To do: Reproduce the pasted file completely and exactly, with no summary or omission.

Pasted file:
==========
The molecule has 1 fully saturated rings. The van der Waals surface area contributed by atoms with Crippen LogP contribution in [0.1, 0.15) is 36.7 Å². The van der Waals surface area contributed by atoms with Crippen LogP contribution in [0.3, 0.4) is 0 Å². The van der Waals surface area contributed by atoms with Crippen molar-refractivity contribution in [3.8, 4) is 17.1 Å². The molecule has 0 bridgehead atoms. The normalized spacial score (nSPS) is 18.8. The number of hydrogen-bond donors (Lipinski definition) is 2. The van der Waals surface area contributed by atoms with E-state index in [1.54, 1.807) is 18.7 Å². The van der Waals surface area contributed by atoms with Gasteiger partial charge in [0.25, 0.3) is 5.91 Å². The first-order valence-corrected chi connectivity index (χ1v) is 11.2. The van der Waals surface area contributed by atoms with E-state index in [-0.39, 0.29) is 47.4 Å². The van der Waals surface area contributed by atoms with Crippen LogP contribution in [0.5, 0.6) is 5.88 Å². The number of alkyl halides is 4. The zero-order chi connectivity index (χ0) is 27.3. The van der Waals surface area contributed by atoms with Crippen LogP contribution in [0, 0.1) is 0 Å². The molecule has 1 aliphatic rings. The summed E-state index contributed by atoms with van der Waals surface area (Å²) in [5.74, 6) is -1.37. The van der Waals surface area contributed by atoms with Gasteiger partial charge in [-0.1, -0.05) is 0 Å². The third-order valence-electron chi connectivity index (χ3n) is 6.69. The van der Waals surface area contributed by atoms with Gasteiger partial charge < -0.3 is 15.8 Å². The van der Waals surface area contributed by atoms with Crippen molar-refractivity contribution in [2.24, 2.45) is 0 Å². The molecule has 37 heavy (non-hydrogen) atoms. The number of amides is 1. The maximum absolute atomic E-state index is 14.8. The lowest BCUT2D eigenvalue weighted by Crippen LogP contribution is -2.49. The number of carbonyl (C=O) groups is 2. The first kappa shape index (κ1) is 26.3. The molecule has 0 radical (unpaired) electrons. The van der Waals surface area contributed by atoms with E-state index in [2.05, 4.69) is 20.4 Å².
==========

The molecule has 1 fully saturated rings. The van der Waals surface area contributed by atoms with Crippen LogP contribution in [0.1, 0.15) is 36.7 Å². The van der Waals surface area contributed by atoms with Crippen LogP contribution in [0.3, 0.4) is 0 Å². The van der Waals surface area contributed by atoms with Crippen molar-refractivity contribution in [3.8, 4) is 17.1 Å². The molecule has 0 bridgehead atoms. The normalized spacial score (nSPS) is 18.8. The number of hydrogen-bond donors (Lipinski definition) is 2. The van der Waals surface area contributed by atoms with E-state index in [1.54, 1.807) is 18.7 Å². The van der Waals surface area contributed by atoms with Gasteiger partial charge in [0.25, 0.3) is 5.91 Å². The first-order valence-corrected chi connectivity index (χ1v) is 11.2. The van der Waals surface area contributed by atoms with E-state index in [-0.39, 0.29) is 47.4 Å². The van der Waals surface area contributed by atoms with Crippen LogP contribution in [0.5, 0.6) is 5.88 Å². The number of alkyl halides is 4. The zero-order chi connectivity index (χ0) is 27.3. The van der Waals surface area contributed by atoms with Crippen LogP contribution in [0, 0.1) is 0 Å². The molecule has 1 aliphatic rings. The summed E-state index contributed by atoms with van der Waals surface area (Å²) in [5.74, 6) is -1.37. The van der Waals surface area contributed by atoms with Gasteiger partial charge in [-0.1, -0.05) is 0 Å². The third-order valence-electron chi connectivity index (χ3n) is 6.69. The van der Waals surface area contributed by atoms with Gasteiger partial charge < -0.3 is 15.8 Å². The van der Waals surface area contributed by atoms with Crippen molar-refractivity contribution in [2.24, 2.45) is 0 Å². The molecule has 37 heavy (non-hydrogen) atoms. The number of amides is 1. The maximum absolute atomic E-state index is 14.8. The lowest BCUT2D eigenvalue weighted by Crippen LogP contribution is -2.49. The number of carbonyl (C=O) groups is 2. The first kappa shape index (κ1) is 26.3. The molecule has 0 radical (unpaired) electrons. The van der Waals surface area contributed by atoms with E-state index in [2.05, 4.69) is 20.4 Å².